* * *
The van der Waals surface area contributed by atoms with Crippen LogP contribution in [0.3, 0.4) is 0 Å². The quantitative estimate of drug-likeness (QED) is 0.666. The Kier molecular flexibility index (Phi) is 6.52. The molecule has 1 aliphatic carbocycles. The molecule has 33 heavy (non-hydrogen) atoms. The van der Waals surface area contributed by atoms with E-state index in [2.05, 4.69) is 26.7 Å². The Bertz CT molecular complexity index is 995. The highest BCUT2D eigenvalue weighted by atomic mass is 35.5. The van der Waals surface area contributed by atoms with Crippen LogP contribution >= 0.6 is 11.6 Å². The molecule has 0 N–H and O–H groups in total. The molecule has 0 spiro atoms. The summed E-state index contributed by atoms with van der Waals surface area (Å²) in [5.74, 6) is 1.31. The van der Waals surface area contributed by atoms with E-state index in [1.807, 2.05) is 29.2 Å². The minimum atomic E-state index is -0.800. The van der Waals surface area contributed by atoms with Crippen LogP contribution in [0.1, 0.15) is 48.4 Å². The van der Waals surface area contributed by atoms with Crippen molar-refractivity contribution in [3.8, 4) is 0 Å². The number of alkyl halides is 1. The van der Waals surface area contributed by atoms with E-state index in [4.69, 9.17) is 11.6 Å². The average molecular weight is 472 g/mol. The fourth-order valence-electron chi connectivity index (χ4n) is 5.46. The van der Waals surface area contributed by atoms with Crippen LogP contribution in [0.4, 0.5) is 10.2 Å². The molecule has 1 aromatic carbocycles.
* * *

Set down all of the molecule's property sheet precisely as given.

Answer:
The van der Waals surface area contributed by atoms with Crippen LogP contribution in [0.3, 0.4) is 0 Å². The quantitative estimate of drug-likeness (QED) is 0.666. The Kier molecular flexibility index (Phi) is 6.52. The molecule has 1 aliphatic carbocycles. The molecule has 33 heavy (non-hydrogen) atoms. The van der Waals surface area contributed by atoms with E-state index in [2.05, 4.69) is 26.7 Å². The Bertz CT molecular complexity index is 995. The highest BCUT2D eigenvalue weighted by atomic mass is 35.5. The van der Waals surface area contributed by atoms with Crippen LogP contribution >= 0.6 is 11.6 Å². The molecule has 0 N–H and O–H groups in total. The molecule has 0 spiro atoms. The summed E-state index contributed by atoms with van der Waals surface area (Å²) in [5.74, 6) is 1.31. The van der Waals surface area contributed by atoms with E-state index in [1.807, 2.05) is 29.2 Å². The minimum atomic E-state index is -0.800. The van der Waals surface area contributed by atoms with Crippen LogP contribution in [0.1, 0.15) is 48.4 Å². The van der Waals surface area contributed by atoms with Crippen molar-refractivity contribution in [3.8, 4) is 0 Å². The number of alkyl halides is 1. The van der Waals surface area contributed by atoms with E-state index in [4.69, 9.17) is 11.6 Å². The average molecular weight is 472 g/mol. The fourth-order valence-electron chi connectivity index (χ4n) is 5.46. The van der Waals surface area contributed by atoms with Crippen LogP contribution in [0.4, 0.5) is 10.2 Å². The molecule has 1 aromatic carbocycles.